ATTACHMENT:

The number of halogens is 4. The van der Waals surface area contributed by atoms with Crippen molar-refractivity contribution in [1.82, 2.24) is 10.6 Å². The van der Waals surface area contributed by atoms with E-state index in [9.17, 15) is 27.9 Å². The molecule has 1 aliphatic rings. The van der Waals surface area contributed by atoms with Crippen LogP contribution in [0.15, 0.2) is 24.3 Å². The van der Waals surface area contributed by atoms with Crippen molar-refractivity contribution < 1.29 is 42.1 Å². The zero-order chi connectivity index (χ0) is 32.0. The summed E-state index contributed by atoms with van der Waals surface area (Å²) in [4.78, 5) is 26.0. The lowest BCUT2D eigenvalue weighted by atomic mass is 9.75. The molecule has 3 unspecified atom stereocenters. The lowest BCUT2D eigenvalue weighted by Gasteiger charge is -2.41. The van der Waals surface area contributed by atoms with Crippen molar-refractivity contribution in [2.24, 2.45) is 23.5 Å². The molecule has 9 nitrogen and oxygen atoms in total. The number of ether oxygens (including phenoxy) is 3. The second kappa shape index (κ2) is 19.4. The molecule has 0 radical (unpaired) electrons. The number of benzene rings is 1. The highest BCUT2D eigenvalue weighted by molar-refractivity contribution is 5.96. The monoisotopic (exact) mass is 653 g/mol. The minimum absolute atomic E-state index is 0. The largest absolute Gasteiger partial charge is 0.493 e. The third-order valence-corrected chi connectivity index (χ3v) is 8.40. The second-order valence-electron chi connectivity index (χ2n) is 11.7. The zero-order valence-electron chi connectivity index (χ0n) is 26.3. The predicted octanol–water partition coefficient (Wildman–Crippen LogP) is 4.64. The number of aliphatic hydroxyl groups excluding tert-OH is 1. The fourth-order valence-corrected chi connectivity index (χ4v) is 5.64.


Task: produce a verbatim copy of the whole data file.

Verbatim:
The number of halogens is 4. The van der Waals surface area contributed by atoms with Crippen molar-refractivity contribution in [1.82, 2.24) is 10.6 Å². The van der Waals surface area contributed by atoms with E-state index in [9.17, 15) is 27.9 Å². The molecule has 1 aliphatic rings. The van der Waals surface area contributed by atoms with Crippen LogP contribution in [0.15, 0.2) is 24.3 Å². The van der Waals surface area contributed by atoms with Crippen molar-refractivity contribution < 1.29 is 42.1 Å². The zero-order chi connectivity index (χ0) is 32.0. The summed E-state index contributed by atoms with van der Waals surface area (Å²) in [4.78, 5) is 26.0. The lowest BCUT2D eigenvalue weighted by atomic mass is 9.75. The molecule has 3 unspecified atom stereocenters. The lowest BCUT2D eigenvalue weighted by Gasteiger charge is -2.41. The van der Waals surface area contributed by atoms with Crippen molar-refractivity contribution in [2.24, 2.45) is 23.5 Å². The molecule has 9 nitrogen and oxygen atoms in total. The number of ether oxygens (including phenoxy) is 3. The second kappa shape index (κ2) is 19.4. The molecule has 0 radical (unpaired) electrons. The number of benzene rings is 1. The highest BCUT2D eigenvalue weighted by molar-refractivity contribution is 5.96. The monoisotopic (exact) mass is 653 g/mol. The minimum absolute atomic E-state index is 0. The largest absolute Gasteiger partial charge is 0.493 e. The third-order valence-corrected chi connectivity index (χ3v) is 8.40. The second-order valence-electron chi connectivity index (χ2n) is 11.7. The zero-order valence-electron chi connectivity index (χ0n) is 26.3. The predicted octanol–water partition coefficient (Wildman–Crippen LogP) is 4.64. The number of aliphatic hydroxyl groups excluding tert-OH is 1. The fourth-order valence-corrected chi connectivity index (χ4v) is 5.64.